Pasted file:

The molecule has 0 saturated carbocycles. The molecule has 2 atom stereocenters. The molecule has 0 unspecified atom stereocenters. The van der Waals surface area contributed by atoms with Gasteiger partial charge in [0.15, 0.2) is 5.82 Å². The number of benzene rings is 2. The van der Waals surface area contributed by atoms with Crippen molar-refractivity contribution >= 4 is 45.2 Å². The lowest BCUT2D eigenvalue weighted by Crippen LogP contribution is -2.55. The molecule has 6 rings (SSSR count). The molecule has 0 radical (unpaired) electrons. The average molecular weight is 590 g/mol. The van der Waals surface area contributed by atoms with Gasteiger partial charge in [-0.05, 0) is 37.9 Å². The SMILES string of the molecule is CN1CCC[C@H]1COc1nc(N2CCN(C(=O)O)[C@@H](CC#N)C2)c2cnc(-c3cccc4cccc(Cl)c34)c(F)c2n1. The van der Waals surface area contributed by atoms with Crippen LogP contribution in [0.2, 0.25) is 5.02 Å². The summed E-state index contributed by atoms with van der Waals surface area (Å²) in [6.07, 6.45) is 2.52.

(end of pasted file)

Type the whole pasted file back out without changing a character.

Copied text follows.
The molecule has 0 saturated carbocycles. The molecule has 2 atom stereocenters. The molecule has 0 unspecified atom stereocenters. The van der Waals surface area contributed by atoms with Gasteiger partial charge in [0.15, 0.2) is 5.82 Å². The number of benzene rings is 2. The van der Waals surface area contributed by atoms with Crippen molar-refractivity contribution >= 4 is 45.2 Å². The lowest BCUT2D eigenvalue weighted by Crippen LogP contribution is -2.55. The molecule has 6 rings (SSSR count). The molecule has 0 radical (unpaired) electrons. The average molecular weight is 590 g/mol. The van der Waals surface area contributed by atoms with Gasteiger partial charge in [-0.05, 0) is 37.9 Å². The SMILES string of the molecule is CN1CCC[C@H]1COc1nc(N2CCN(C(=O)O)[C@@H](CC#N)C2)c2cnc(-c3cccc4cccc(Cl)c34)c(F)c2n1. The van der Waals surface area contributed by atoms with Crippen LogP contribution in [0.2, 0.25) is 5.02 Å². The summed E-state index contributed by atoms with van der Waals surface area (Å²) in [6.07, 6.45) is 2.52.